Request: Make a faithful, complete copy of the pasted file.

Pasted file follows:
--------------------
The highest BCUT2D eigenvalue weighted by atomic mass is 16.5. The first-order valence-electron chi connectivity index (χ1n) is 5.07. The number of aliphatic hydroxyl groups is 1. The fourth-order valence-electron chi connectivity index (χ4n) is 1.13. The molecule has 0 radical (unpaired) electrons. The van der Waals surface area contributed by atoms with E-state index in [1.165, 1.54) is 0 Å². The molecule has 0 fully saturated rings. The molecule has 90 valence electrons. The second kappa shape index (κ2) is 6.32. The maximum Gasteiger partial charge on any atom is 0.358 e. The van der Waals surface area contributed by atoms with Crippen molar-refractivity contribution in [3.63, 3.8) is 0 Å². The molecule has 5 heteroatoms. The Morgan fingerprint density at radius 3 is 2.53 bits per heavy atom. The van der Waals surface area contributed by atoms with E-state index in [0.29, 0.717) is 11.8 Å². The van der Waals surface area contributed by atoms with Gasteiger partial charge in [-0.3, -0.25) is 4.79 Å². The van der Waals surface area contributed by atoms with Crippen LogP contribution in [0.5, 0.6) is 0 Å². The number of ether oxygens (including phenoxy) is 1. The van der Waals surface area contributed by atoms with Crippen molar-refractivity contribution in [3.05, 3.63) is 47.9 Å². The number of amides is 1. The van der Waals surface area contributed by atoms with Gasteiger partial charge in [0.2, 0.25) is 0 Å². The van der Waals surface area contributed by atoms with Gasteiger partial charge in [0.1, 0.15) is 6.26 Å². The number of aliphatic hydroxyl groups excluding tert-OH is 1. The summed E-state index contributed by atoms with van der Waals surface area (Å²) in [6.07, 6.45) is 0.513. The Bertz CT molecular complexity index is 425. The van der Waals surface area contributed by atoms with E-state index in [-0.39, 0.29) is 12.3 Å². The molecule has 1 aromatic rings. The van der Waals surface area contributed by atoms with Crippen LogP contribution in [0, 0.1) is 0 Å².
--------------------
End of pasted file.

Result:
The highest BCUT2D eigenvalue weighted by atomic mass is 16.5. The first-order valence-electron chi connectivity index (χ1n) is 5.07. The number of aliphatic hydroxyl groups is 1. The fourth-order valence-electron chi connectivity index (χ4n) is 1.13. The molecule has 0 radical (unpaired) electrons. The van der Waals surface area contributed by atoms with E-state index in [1.165, 1.54) is 0 Å². The molecule has 0 fully saturated rings. The molecule has 90 valence electrons. The second kappa shape index (κ2) is 6.32. The maximum Gasteiger partial charge on any atom is 0.358 e. The van der Waals surface area contributed by atoms with Crippen molar-refractivity contribution in [3.63, 3.8) is 0 Å². The molecule has 5 heteroatoms. The Morgan fingerprint density at radius 3 is 2.53 bits per heavy atom. The van der Waals surface area contributed by atoms with E-state index in [0.29, 0.717) is 11.8 Å². The van der Waals surface area contributed by atoms with Gasteiger partial charge in [-0.3, -0.25) is 4.79 Å². The van der Waals surface area contributed by atoms with Crippen LogP contribution in [0.5, 0.6) is 0 Å². The number of ether oxygens (including phenoxy) is 1. The van der Waals surface area contributed by atoms with Crippen molar-refractivity contribution in [3.05, 3.63) is 47.9 Å². The number of amides is 1. The van der Waals surface area contributed by atoms with Gasteiger partial charge in [0.2, 0.25) is 0 Å². The van der Waals surface area contributed by atoms with Gasteiger partial charge in [0.1, 0.15) is 6.26 Å². The number of aliphatic hydroxyl groups excluding tert-OH is 1. The summed E-state index contributed by atoms with van der Waals surface area (Å²) in [6.07, 6.45) is 0.513. The Bertz CT molecular complexity index is 425. The van der Waals surface area contributed by atoms with E-state index in [-0.39, 0.29) is 12.3 Å². The molecule has 1 aromatic rings. The van der Waals surface area contributed by atoms with Crippen LogP contribution in [0, 0.1) is 0 Å².